Anything that slows down the supply chain is not good unless it is a planned delay to give the next link in the chain lead or preparation time to accommodate its own internal processes.
Most delays are unplanned and therefore the contingency planning for unhappy surprises is a key factor in supply-chain management.
Conversely, anything that speeds up the supply chain without incurring additional expediting fees is a good thing. Also, we all know if something is sped up too fast, it becomes error prone due to both human and equipment difficulties. So reaching an optimum performance for both speed and accuracy is essential for establishing and maintaining best-practices.
Recently, I refinanced my home and the entire process from application to closing took less than 21 days. At final signing, a notary, my wife, and I worked through about an hour of signing innumerous documents that, in total, comprised a stack of paperwork about five inches thick.
Lack of friction
Here's the kicker: I also refinanced about a year earlier, and the entire process lasted about three months, involved about three times as many people, and an unimaginable number of phone calls. The second round of refinancing I did completely online. I never met the broker; I never called him on the phone.
The most time-consuming effort within the entire process was the retrieval and scanning of all the essential documents required to process the transaction. I had to scan, convert to PDF, sign, and upload about 30 documents, including bank statements, proof of home insurance, savings and brokerage accounts, etc. Once I had the lot converted into PDF e-documents, the work was 90 percent complete. All that remained was to sign the documents the loan company sent to me. I did not have to scan these and upload. I was able to “e-sign” at my keyboard and that was as good as my written signature.
After all the documents requested were uploaded, I received real-time progress reports on each document's review and acceptance status. Every day, I received an email requesting me to log in and check the latest updates to my loan application's progress. The log-in took me directly to my update and I watched the progress of my loan's march towards approval via a real-time dashboard graphic.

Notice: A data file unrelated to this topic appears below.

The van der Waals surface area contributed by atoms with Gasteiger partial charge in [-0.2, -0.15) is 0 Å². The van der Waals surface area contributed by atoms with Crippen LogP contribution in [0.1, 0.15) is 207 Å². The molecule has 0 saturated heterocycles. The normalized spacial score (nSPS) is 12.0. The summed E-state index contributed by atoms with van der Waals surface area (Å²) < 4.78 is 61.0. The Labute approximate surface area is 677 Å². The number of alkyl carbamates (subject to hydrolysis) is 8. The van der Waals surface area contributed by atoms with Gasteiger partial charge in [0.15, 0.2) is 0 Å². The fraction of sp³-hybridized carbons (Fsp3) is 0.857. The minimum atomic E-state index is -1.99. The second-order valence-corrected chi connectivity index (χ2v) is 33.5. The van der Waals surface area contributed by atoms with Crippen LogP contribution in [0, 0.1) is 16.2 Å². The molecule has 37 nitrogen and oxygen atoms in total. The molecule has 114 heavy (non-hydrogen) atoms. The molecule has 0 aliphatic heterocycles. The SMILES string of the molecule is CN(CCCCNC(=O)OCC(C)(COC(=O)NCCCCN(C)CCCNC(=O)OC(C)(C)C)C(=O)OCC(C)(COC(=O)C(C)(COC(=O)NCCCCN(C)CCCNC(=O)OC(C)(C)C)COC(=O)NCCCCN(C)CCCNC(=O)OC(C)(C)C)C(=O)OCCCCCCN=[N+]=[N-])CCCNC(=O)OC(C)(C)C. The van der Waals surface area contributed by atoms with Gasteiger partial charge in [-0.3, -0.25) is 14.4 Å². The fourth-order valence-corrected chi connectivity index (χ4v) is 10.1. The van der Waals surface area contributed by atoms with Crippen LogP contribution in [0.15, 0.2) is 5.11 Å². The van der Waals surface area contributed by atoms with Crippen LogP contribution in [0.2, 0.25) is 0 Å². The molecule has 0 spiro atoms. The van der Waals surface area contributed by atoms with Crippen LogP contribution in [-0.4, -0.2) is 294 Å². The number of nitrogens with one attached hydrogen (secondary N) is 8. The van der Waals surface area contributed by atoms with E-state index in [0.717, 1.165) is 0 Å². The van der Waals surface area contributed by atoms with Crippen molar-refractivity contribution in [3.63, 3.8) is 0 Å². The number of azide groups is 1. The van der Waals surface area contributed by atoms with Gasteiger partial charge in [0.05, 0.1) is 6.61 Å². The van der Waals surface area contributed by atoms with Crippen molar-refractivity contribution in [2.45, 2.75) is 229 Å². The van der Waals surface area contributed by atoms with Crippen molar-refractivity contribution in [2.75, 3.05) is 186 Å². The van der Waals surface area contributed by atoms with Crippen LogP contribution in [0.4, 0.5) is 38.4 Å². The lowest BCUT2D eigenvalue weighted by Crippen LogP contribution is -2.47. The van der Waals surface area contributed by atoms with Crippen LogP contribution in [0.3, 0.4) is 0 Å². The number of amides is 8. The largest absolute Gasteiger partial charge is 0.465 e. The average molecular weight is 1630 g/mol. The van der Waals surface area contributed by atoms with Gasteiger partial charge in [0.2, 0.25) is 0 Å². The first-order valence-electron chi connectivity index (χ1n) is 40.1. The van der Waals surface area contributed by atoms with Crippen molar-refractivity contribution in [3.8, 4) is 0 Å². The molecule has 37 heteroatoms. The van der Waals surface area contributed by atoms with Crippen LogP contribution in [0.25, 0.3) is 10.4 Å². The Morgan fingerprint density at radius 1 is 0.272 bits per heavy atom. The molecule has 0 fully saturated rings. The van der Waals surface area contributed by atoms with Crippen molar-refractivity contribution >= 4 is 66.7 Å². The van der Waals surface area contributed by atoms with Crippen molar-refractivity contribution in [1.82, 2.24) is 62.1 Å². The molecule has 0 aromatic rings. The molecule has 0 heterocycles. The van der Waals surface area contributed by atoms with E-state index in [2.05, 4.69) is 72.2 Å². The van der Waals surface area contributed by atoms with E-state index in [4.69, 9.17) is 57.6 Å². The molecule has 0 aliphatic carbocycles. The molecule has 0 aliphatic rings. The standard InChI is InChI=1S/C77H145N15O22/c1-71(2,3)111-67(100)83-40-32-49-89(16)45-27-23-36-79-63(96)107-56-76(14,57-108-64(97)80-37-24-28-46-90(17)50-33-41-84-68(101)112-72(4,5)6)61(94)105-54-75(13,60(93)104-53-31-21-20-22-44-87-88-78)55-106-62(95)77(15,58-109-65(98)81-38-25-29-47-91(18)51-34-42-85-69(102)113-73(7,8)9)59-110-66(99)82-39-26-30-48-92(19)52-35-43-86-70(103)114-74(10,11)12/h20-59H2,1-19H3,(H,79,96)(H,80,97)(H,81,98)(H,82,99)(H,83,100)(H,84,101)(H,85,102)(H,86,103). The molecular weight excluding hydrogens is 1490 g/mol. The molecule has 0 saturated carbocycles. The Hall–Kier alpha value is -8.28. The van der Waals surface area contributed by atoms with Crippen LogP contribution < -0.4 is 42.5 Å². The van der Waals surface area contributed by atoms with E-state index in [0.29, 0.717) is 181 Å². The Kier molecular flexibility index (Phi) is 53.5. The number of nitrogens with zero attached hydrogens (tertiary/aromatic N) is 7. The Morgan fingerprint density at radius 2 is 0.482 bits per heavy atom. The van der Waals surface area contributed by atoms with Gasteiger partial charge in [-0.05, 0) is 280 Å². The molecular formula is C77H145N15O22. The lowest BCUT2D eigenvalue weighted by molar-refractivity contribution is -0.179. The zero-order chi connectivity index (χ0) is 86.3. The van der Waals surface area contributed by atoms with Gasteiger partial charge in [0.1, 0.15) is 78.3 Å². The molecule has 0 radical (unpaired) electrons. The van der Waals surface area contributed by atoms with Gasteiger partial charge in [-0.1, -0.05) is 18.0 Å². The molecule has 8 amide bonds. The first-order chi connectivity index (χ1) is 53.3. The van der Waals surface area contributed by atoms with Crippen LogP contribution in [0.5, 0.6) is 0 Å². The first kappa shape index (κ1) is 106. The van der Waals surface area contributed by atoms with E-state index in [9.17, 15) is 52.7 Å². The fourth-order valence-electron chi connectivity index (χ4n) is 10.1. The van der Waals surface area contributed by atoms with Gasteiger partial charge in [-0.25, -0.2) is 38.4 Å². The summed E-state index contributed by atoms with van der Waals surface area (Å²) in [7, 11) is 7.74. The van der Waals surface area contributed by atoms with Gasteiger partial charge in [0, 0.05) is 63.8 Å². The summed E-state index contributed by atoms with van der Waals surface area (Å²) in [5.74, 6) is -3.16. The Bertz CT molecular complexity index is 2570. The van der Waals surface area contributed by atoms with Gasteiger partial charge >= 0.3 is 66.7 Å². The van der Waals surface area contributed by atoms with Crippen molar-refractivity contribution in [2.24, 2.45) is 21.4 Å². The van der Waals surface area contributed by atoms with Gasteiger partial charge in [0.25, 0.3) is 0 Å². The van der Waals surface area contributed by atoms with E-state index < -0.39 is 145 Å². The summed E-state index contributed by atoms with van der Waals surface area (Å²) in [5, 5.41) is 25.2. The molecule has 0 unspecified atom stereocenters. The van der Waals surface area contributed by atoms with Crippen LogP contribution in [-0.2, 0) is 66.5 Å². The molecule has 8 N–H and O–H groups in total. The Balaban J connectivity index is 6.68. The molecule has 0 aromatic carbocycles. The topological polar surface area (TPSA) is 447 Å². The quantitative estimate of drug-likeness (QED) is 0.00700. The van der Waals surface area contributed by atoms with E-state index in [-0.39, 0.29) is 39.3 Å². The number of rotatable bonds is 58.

Moving paperwork around while waiting for signatures and the proper authorizations is a very burdensome and time-consuming process. If a document or a single page is lost in the handling, recovery efforts have to be made to bring the paper logistics back to conformity.
The supply chain creates a massive amount of sensitive documents, including packing slips, invoices, contracts, manifests, and letters of intent… ad infinitum. Currently, the security and authenticity of many of these documents can be relatively assured via radio frequency identification tags pressed in-between layers in a single page. But the paper pages are not encrypted, and so unauthorized eyes can still read the contents of every page.
The best of both worlds is to have an encrypted e-signature capability for both “in the clear” and encrypted documents that can be read or printed with authorized access only. Imagine how much faster the administrative aspects of the supply chain would be if all paper-based transactions were digitized and archived for instant initial access and research retrieval.
Security and speed
Several companies are already offering these services with additional security levels for individual document access. One company has a real estate-centric product that could have been the engine behind my recent refinance transaction.
At any rate, I enjoyed a three-month process being reduced to 21 days because of the online, two-way access to the critical documents needed to reduce my personal cost of living. With enhancements in the transportation logistics supply chain alone, electronic documents and signatures for customs, duty, and freight processing would reduce or eliminate many delays in both domestic and international trade.
Lead-times, including queues, can be dramatically reduced. Expedited parts and assemblies will give rise to finished goods time-to-market improvements. This all adds up to a more efficient, secure, and cost-effective supply chain.